When visitors first see Isham, our red-tailed hawk, often the first thing I hear is, “We have lots of these back home.” That is probably true, as red-tailed hawks are the most common soaring hawk in all of North America, from Alaska right down through Mexico and Central America, as well as in Jamaica. But do you know these interesting facts about red-tailed hawks? Below are five of my favorite facts.
1) The scream of a red-tailed hawk is majestic and thrilling to hear. So majestic, in fact, that movie makers years ago decided that their scream was much more befitting an eagle than the actual eagle call. Compared to a red-tail, eagle calls can sound a bit wimpy. So when you see that eagle in the movies, soaring through the sky, and hear that magnificent scream, you are actually hearing a sound-track of a red-tailed hawk. This is not only an interesting fact, but one that really irritates me, as I have even heard the red-tailed hawk scream accompanying an eagle on documentaries! How well are we being educated, if we think an eagle has a red-tail hawk scream? To hear the differences go to the following links and click “listen.”
3) It is easy to identify a red-tailed hawk, since they have that beautiful rusty or brick-colored, red tail. Or is it? Did you know that the red-tailed hawk doesn’t get its red tail until sometime in their second year of life? And to complicate things further, some never get red tails. Along with the fact that these birds may vary in coloration from albino to almost black, identifying a perched red-tailed hawk can be more difficult than one would think. If the red tail isn’t visible, however, there is another way to identify it, provided you see the red-tailed hawk in flight. On the underside of the outstretched wings, you will usually see a distinctive dash-comma pattern on the leading edge.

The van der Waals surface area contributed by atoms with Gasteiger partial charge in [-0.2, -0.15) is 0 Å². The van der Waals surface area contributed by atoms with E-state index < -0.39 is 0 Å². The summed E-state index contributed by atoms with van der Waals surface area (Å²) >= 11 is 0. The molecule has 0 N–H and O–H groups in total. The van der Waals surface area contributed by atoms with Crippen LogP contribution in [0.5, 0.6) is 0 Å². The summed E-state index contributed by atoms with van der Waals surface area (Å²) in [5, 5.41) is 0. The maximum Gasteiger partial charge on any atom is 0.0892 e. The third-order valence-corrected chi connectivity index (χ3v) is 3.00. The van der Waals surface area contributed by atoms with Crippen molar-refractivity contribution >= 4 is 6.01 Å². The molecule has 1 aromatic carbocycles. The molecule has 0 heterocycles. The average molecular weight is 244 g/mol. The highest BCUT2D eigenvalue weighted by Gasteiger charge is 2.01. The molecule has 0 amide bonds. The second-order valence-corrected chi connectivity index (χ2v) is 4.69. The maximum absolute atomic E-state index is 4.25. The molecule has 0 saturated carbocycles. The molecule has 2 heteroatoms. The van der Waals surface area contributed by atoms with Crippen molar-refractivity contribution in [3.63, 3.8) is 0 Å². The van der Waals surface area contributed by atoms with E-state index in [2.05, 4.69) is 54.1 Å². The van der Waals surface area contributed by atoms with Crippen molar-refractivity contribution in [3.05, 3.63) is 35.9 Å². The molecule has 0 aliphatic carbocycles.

3) I was surprised to learn that rattlesnake remains regularly show up in red-tailed hawks nests. The red-tailed hawk has developed a method to deal with this dangerous prey. It will land near the snake, and open both wings, sometimes fluttering one or both. This move will distract the attention of the snake to the open wings. If the snake should make a strike, it is more likely that the rattlesnake will go for the open wing feathers, rather than the body of the hawk. According to Dr. Charles Preston’s book Red-tailed Hawk, the hawk typically uses it’s talons to grab the snake in the middle of its body, then makes a quick bite to the head.
Check out this National Geographic Wild video of a red-tailed hawk and a rattlesnake:
4) I often see red-tailed hawks sitting on the top of power poles, where they perch, looking out across the landscape for prey. Like eagles, falcons, and other hawks, red-tailed hawks see in magnification, and with saturated color perception that is far superior to ours. Red-tails are capable of spotting a small mouse a mile away. A human may not notice a small brown mouse on a brownish rock, but to a red-tail who sees that mouse two to three times larger than we do, and whose color saturation gives him the ability to distinctly see the difference in the brown of the mouse and the brown of the rock, spotting the mouse is much easier.
5) Red-tailed hawks have spectacular courtship displays. These will begin in late winter, with both birds soaring in wide circles high above the ground. The male then begins a series of spectacular dives in view of the female. Eventually the male zooms to a position just above the female, and touches her with his legs extended. These behaviors may include repeated vocalizations. Courtship may also include the male capturing prey and offering it to the female. This courtship feeding is often done during the aerial displays with the female rolling over and extending her talons to accept the prey. In addition to these displays, both birds may also interlock talons, and spiral at great speeds toward the ground.
Question From Visitors:
I am sometimes asked this question as I hold Isham, our red-tailed hawk on my glove. Isham is missing his right eye, which had to be removed, due to a severe injury after being struck by a car.
Can birds survive in the wild with only one eye?
On rare occasions one-eyed birds have been found in the wild, and in some cases rehabilitators may return a one-eyed bird to the wild. However, a bird that is blind on one side, would only be returned to the wild if it was found injured, as an adult, and the veterinarian could determine from examining the bird that it had been living successfully in the wild with one eye before the injury had occurred. Normally, the survival rate of a one-eyed bird in the wild is very low. Raptors depend heavily on their sight when hunting, and a one eyed-bird would have no depth perception, reducing their ability to successfully make a kill. Also, being blind on one side gives predators that may be approaching the hawk from the blind side an advantage, as the bird may not see the predator unless it turned its head, and that may be too late.